Maternal reciprocal effects were significant and negative for weevil progeny emerged from [F.sub.2] grain for P2 and P3, and positive for P5 and P6 (10-parent diallel, Table 4). Although the GCA effect for P2 was positive, meaning it contributed to weevil susceptibility, the fact that it had negative maternal reciprocal effect indicates that less-susceptible hybrids resulted when the line was used as a female than when it was used as a male. Therefore, P2 and P3 should be used preferentially as females if they cannot be avoided when forming hybrids for weevil-prone environments among the germplasm used in this study. Conversely, P5 and P6 should be used as males when forming hybrids for weevil-prone environments.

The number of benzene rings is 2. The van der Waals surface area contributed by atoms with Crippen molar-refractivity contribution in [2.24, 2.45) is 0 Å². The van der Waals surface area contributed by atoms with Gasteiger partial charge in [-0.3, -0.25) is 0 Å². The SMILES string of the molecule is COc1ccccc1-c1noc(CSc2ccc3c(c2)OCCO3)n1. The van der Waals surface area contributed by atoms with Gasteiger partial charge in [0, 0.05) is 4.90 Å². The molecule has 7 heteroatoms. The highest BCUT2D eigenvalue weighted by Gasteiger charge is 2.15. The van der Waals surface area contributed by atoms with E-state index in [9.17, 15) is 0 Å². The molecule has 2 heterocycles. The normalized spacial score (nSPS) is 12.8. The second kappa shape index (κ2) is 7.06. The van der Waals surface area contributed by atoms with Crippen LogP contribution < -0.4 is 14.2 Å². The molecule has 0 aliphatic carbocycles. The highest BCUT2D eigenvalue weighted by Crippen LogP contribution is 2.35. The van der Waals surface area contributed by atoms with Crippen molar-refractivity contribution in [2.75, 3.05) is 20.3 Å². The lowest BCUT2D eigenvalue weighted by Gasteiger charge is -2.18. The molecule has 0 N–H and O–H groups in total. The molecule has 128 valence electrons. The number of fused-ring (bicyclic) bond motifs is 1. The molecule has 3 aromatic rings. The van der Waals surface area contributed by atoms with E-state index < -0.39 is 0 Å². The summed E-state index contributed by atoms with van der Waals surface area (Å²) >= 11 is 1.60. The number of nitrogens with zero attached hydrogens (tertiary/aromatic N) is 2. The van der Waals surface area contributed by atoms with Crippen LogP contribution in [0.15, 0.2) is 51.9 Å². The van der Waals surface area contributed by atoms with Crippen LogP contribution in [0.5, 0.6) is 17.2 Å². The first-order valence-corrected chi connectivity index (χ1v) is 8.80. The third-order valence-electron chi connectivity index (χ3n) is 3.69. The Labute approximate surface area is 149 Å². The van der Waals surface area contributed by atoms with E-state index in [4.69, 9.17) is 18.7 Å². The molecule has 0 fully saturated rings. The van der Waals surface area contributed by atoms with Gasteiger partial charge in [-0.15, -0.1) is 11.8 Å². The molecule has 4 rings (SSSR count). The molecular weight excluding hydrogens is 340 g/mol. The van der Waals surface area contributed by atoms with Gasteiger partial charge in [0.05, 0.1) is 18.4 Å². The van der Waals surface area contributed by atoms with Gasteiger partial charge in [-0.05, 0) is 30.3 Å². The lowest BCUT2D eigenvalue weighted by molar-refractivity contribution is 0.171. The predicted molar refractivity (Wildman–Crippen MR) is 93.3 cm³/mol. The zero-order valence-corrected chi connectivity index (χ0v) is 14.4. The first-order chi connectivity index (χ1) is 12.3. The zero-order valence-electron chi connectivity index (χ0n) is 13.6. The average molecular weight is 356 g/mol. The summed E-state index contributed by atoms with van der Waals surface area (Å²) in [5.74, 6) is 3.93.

Because of the important role of pericarp, which is maternal tissue, in protecting the maize kernel from weevil attack (Serratos et al., 1993), we expected lines with best GCA to also have favorable maternal effect for weevil resistance parameters. This was not always the case, however, as illustrated by both P2 and P8. Although we cannot explain this result, we note that a similar result was reported by Kang et al. (1995), who measured negative GCA and positive maternal effect for grain weight remaining after infestation by maize weevil for 3 mo for the temperate inbred maize line Mo17. They recommended that Mo17 should be used as a female in hybrids for weevil-prone environments, despite being susceptible (negative GCA) to weevil.